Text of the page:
The one-year-old Wok the Duck, housed in what had been an Indian restaurant close to the Kings Theatre in Southsea, has based its food on that of Hong Kong.
Different to mainland China, its origins can be traced back to becoming a British colonial outpost in 1841.
Many British and other Western merchants, along with Chines from nearby Canton, flocked there for business.
The décor is typically Chinese, with no fewer than 14 pink and yellow tasselled lanterns hanging over white tables and chairs. There are a few brightly-painted canvases added for even more colour. There are chopsticks and flowers on each table.
If you think that the apprentices on Alan Sugar’s TV programme cornered the market in lucky cats on their first improbable task, one escapee is in Wok’s brightly-decorated, distinctive window.
The restaurant is run by a Hong Kong-born brother and sister who couldn’t be more friendly. You feel as if you’re in someone’s home thanks to their hospitality, stimulating conversation (how else did I find out why Spam was on the menu?) and appealing casual line. They’ll guide you through the menu found under each table’s glass tops in both English and Cantonese. There’s also a dual language printed one and a board to check.
Start with maybe one of three types of spring rolls – duck, pork, vegetable – from the specials board or some spicy chicken wings or ribs. Move onto char siu BBQ pork; roast duck; king prawns or squid in a black bean sauce or Tao Pan (spicy chilli bean) sauce; sweet and sour chicken or pork; crispy aromatic duck; Hong Kong-style braised beef brisket; stir fried beef with a satay sauce; fried spicy prawns; stir-fried pak choy and many more dishes.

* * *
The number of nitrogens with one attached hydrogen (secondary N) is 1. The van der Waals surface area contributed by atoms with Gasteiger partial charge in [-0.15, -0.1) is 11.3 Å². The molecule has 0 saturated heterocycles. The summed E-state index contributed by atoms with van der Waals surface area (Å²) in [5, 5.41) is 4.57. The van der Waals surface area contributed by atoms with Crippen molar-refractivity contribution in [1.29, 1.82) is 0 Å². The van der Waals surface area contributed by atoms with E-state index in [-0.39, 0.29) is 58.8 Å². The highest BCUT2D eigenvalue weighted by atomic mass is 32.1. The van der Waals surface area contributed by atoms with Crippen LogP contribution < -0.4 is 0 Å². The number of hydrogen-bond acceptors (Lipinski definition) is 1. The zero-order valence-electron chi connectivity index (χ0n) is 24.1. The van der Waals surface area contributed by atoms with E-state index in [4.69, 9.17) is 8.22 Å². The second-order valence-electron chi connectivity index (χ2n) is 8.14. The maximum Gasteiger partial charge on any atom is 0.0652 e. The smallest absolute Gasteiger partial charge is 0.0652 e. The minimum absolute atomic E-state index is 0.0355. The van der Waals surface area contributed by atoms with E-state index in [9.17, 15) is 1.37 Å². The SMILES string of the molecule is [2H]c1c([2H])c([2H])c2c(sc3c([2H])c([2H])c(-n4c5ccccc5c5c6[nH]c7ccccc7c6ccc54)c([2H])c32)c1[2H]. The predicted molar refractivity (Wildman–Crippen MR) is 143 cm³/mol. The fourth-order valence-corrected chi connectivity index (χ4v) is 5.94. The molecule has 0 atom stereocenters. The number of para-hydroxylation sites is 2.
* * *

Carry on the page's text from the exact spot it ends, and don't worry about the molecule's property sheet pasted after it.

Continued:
Or go for one of the ‘create your own mix-n-match’ dishes by choosing either meat or prawns or squid, a sauce and rice or flat and hofun noodles. All prices range from around £5 to £8. The duck is more at £17 for a half-crispy aromatic one.
They make all their own sauces including a fiery chilli and a soya one. You can bring your own beer or wine.
I chose the dim sum spring rolls with fermented cabbage and crispy roast pork belly. My pork and crackling craving emerged when I spied it on the menu as pork is one of life’s food enhancers.
‘Ah, no, you can’t have this,’ said the brother. ‘It’s yesterday’s and the crackling’s now soft.’ Good reason. Who wants crunch disappointment? ‘You like pork?’ I nod vigorously. ‘Try the char siu pork. It’s been marinated for 48 hours and then roasted.’ It’s the pork you might have seen hanging in shop or restaurant windows, a distinctive pink tinge thanks to the marinade of honey, five spice powder, red fermented bean curd, dark soya and hoisin sauce.
It’s more than delicious, a sweetness marrying with a little of the pork fat, but mostly it’s lean meat cut thinly. Artfully spread over lettuce which fails to hide a mound of fried rice, enough for several people – portions are generous here.
The dish is thankfully Spam-free. It’s more Cantonese than Hong Kong Colonial. Chinese tea is served in a mug rather than the usual pot with tiny bowl.
My bill came to £11.40 for a delightful meal with delightful hosts who walk the wok in all aspects.
Wok The Duck, 61 Albert Road, Southsea, PO5 2SF. Open 12– 2pm and 5 – 10pm Monday to Saturday. Unlicensed.
Disabled access: Fine.
How to get there: Wok the Duck is diagonally opposite the Kings Theatre on Albert Road. There is on-street parking available.
Star ratings (maximum *****)